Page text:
BOONE—Offices and programs at Appalachian State University are partnering with the local non-profit agency Wine to Water to help provide clean water and additional emergency supplies to earthquake victims in Nepal.
Wine to Water will initially send 300 filtration systems that can provide immediate clean water for up to 5,000 people. The filters, if maintained properly, can last for up to 10 years.
Appalachian’s Office of International Education and Development (OIED), in collaboration with The Goodnight Family Sustainable Development Department, Center for Appalachian Studies, Office of Appalachian and Community Together (ACT), Department of Sustainable Development, and the Department of Technology and Environmental Design, is spearheading the local fundraising effort.
The best way to help the affected people is with financial donations through Wine to Water’s website (http://www.winetowater.org). In addition, Appalachian’s ACT Office (Appalachian and the Community Together) is posting information at http://act.appstate.edu/nepal about other area fundraising efforts to benefit the people of Nepal. Information about additional fundraising ideas to help the earthquake victims in Nepal should be sent to Kate Johnson at firstname.lastname@example.org.
The Center for Appalachian Studies will sponsor a Mountain Music Concert Benefit for Nepal Earthquake Victims Wednesday, May 13, from 7:30–9:30 p.m. at Boone Saloon. A $5 donation at the door will be collected. This is will be a family friendly event and all are welcome.
There are three students from Nepal attending Appalachian and one faculty member from Nepal who teaches in the Department of Sustainable Development.
The massive 7.8 magnitude earthquake that occurred in Nepal April 25 shattered hundreds of thousands of people’s lives. The earthquake caused numerous buildings to collapse and made some roads impassable.
Survivors have little refuge from continued aftershocks and need immediate food, water and shelter. Nepal will continue to face significant challenges for many months to come.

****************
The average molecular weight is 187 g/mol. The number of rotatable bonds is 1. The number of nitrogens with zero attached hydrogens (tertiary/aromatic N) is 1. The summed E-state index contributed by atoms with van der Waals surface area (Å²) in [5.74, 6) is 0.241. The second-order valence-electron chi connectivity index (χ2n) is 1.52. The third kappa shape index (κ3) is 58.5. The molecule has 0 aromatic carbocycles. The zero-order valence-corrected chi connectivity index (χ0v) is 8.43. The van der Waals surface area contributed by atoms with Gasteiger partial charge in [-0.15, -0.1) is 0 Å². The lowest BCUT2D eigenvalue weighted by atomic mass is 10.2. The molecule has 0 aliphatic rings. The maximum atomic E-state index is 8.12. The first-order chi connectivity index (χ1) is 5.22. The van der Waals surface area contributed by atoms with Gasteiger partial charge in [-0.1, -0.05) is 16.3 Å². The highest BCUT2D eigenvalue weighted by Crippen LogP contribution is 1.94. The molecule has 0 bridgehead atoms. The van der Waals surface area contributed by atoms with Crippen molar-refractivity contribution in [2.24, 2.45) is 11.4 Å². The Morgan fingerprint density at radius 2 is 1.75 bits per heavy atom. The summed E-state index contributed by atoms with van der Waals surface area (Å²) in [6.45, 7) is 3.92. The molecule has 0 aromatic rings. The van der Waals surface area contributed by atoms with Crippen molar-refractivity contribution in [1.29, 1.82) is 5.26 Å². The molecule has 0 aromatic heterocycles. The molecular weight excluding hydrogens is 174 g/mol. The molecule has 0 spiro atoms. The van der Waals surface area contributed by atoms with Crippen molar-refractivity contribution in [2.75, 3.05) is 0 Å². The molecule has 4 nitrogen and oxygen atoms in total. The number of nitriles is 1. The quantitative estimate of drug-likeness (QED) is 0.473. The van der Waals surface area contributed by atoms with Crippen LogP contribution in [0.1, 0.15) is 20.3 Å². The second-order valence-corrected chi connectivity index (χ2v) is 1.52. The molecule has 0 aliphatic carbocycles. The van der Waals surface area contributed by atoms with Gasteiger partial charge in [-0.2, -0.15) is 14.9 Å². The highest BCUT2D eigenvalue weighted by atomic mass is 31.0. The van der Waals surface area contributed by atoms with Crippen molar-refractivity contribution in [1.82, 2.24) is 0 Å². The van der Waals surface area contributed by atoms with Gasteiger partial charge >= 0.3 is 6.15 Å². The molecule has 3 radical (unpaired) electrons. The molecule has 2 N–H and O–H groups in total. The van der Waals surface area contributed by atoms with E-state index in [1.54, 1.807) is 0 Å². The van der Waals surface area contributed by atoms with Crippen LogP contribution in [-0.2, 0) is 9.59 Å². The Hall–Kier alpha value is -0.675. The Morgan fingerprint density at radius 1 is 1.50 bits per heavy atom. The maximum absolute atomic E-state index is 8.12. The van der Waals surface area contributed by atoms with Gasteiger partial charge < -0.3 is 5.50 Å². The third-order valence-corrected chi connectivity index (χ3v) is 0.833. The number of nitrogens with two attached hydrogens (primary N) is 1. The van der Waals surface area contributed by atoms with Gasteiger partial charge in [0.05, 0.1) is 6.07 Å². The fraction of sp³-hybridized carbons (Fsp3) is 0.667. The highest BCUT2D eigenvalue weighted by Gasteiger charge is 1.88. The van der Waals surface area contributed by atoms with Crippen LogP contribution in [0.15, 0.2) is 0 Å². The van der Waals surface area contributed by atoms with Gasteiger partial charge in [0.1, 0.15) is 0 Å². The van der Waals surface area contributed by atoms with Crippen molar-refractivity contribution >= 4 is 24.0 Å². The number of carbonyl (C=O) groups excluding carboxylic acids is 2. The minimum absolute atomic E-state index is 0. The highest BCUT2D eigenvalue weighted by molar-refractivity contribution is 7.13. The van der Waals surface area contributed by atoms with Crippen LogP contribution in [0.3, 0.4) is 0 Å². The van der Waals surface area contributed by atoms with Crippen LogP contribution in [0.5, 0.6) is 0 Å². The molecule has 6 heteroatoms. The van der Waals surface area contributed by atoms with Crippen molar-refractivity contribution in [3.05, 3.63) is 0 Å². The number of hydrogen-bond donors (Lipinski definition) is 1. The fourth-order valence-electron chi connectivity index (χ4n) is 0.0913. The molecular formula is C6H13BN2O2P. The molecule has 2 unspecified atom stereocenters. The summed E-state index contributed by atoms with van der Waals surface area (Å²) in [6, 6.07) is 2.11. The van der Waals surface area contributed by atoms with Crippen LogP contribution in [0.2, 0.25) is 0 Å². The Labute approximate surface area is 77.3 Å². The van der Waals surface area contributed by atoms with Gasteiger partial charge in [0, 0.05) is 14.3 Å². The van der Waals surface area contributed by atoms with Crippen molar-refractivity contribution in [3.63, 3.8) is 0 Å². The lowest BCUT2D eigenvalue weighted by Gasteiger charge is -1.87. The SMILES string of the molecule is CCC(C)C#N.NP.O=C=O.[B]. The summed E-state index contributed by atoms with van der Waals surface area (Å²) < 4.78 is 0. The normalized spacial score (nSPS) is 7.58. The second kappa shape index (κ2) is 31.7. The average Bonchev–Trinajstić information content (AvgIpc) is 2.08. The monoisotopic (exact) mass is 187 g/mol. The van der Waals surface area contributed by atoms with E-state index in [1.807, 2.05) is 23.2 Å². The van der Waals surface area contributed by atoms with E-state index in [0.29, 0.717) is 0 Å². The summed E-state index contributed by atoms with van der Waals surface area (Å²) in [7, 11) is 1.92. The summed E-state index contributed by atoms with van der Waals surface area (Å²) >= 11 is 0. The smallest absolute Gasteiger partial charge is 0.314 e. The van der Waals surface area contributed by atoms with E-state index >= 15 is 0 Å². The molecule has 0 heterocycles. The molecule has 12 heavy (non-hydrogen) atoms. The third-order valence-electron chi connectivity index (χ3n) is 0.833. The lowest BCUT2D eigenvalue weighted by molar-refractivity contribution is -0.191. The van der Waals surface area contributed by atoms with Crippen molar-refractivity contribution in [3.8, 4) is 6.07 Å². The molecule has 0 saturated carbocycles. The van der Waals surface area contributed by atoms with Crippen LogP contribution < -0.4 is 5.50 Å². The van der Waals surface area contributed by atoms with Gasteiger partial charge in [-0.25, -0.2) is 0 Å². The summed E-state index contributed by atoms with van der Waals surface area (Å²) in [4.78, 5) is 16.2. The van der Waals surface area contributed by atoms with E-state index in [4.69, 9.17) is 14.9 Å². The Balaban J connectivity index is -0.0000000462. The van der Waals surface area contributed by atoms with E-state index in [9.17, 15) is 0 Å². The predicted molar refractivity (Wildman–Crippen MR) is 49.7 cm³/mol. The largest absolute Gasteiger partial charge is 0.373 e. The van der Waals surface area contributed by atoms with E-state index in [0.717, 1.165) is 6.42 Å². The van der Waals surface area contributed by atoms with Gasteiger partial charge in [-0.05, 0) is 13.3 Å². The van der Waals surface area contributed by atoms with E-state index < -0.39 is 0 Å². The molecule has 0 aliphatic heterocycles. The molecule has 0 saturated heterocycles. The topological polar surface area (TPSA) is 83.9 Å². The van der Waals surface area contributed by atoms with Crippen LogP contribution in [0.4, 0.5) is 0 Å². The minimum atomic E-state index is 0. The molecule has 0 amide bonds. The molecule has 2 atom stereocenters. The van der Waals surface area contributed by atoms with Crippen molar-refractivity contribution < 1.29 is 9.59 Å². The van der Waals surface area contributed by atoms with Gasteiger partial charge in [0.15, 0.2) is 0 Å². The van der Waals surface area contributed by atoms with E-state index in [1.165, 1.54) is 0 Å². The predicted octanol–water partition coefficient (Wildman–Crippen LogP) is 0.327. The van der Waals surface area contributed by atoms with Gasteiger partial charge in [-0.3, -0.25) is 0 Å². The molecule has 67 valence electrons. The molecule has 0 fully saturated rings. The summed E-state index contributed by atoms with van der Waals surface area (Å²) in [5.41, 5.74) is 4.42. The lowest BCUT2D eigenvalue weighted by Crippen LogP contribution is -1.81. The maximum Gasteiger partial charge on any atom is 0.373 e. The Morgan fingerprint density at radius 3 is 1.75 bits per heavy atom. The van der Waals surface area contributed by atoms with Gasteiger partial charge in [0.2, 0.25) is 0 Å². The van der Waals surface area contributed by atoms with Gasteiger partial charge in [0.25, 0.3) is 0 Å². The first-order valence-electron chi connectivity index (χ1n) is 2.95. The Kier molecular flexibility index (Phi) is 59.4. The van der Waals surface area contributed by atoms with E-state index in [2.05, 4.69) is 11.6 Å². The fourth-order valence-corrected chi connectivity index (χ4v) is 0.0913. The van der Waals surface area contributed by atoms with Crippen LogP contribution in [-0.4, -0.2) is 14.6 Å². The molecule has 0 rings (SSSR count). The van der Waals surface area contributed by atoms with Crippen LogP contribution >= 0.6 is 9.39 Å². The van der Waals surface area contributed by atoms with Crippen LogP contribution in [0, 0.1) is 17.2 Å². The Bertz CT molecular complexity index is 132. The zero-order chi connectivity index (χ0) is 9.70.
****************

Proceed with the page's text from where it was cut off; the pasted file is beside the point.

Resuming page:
“Our immediate family members are safe, but they lost all of their property, houses and everything they had. They are living outside without food and shelter. Our family house where we all grew up has been reduced to zero,” said Assistant Professor Dinesh Paudel. “The community where we all lived has been reduced to zero. Several people that we know died. The school that I built several years ago is rubble. My sister is a nurse, and she was telling me that the cases of pneumonia and diarrhea are growing dramatically, but no one is paying attention to these problems right now. It is unbelievable and unbearable what has happened in our country.”
The students from Nepal who are attending Appalachian also expressed concern for their communities. “We are extremely concerned about the fate of communities in towns and villages in rural areas closer to the earthquake’s epicenter,” said graduate student Suresh Niraula. “Roads have been damaged or blocked by landslides preventing help from reaching rural areas and communication lines are down making it difficult to get accurate information.”
Freshman Shrisha Pradhananga said, “People will need considerable support for a long while including food, water, medical care and emergency shelter.”
More than 5,000 people are reported to have been killed in the earthquake in what is considered to be the worst quake to hit the region in 80 years.
About Appalachian State University
Appalachian State University, in North Carolina’s Blue Ridge Mountains, prepares students to lead purposeful lives as global citizens who understand and engage their responsibilities in creating a sustainable future for all. The transformational Appalachian experience promotes a spirit of inclusion that brings people together in inspiring ways to acquire and create knowledge, to grow holistically, to act with passion and determination, and embrace diversity and difference. As one of 17 campuses in the University of North Carolina system, Appalachian enrolls about 19,000 students, has a low student-to-faculty ratio and offers more than 150 undergraduate and graduate majors.